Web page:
Format

Send to

Choose Destination
See comment in PubMed Commons below
Clin Mol Hepatol. 2012 Dec;18(4):383-90. doi: 10.3350/cmh.2012.18.4.383. Epub 2012 Dec 21.

Serum bilirubin levels are inversely associated with nonalcoholic fatty liver disease.

Author information

1
Department of Internal Medicine, Healthcare Research Institute, Seoul National University Hospital Healthcare System Gangnam Center, Seoul, Korea.

Abstract

BACKGROUND/AIMS:

Serum bilirubin exerts antioxidant and cytoprotective effects. In addition, elevated serum bilirubin levels are associated with a decreased risk of metabolic and cardiovascular diseases. However, few studies have evaluated whether serum bilirubin is associated with non-alcoholic fatty liver disease (NAFLD), which is closely associated with other metabolic diseases. The aim of this study was thus to elucidate the association between serum total bilirubin levels and NAFLD.

METHODS:

A cross-sectional study of 17,348 subjects undergoing a routine health check-up was conducted. Subjects positive for hepatitis B or hepatitis C virus, or with other hepatitis history were excluded. NAFLD was diagnosed on the basis of typical ultrasonographic findings and an alcohol consumption of less than 20 g/day.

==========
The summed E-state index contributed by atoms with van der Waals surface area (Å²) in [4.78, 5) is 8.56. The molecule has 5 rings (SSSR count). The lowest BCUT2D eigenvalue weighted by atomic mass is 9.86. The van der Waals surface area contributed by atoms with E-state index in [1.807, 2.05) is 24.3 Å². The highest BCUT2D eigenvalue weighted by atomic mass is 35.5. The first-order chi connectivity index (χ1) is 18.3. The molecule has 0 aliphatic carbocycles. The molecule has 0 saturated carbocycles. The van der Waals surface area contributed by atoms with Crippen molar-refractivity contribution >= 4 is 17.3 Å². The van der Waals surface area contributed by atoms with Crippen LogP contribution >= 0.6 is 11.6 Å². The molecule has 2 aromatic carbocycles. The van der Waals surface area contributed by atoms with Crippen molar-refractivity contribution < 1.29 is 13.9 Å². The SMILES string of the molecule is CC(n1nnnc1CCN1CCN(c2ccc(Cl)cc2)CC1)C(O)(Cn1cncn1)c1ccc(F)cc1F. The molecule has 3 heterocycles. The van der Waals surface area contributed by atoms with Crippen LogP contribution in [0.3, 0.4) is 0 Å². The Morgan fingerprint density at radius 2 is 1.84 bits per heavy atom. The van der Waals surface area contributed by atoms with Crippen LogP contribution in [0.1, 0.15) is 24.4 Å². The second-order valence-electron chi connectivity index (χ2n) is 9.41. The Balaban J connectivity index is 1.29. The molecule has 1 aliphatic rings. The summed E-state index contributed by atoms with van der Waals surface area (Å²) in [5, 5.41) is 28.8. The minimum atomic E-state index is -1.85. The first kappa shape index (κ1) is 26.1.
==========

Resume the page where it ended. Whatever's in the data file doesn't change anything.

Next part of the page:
RESULTS:

The mean age of the subjects was 49 years and 9,076 (52.3%) were men. The prevalence of NAFLD decreased steadily as the serum bilirubin level increased in both men and women (P<0.001 for both). Multivariate regression analysis adjusted for other metabolic risk factors showed that serum bilirubin level was inversely associated with the prevalence of NAFLD [odds ratio (OR)=0.88, 95% confidence interval (CI)=0.80-0.97]. Furthermore, there was an inverse, dose-dependent association between NAFLD and serum total bilirubin levels (OR=0.83, 95% CI=0.75-0.93 in the third quartile; OR=0.80, 95% CI=0.71-0.90 in the fourth quartile vs. lowest quartile, P for trend <0.001).

CONCLUSIONS:

Serum bilirubin levels were found to be inversely associated with the prevalence of NAFLD independent of known metabolic risk factors. Serum bilirubin might be a protective marker for NAFLD.

KEYWORDS:

Bilirubin; Nonalcoholic fatty liver disease (NAFLD)

PMID:
23323254
PMCID:
PMC3540375
DOI:
10.3350/cmh.2012.18.4.383
[Indexed for MEDLINE]
Free PMC Article
PubMed Commons home

PubMed Commons

0 comments
How to join PubMed Commons

    Supplemental Content

    Full text links

    Icon for Publishing M2Community Icon for PubMed Central
    Loading ...
    Support Center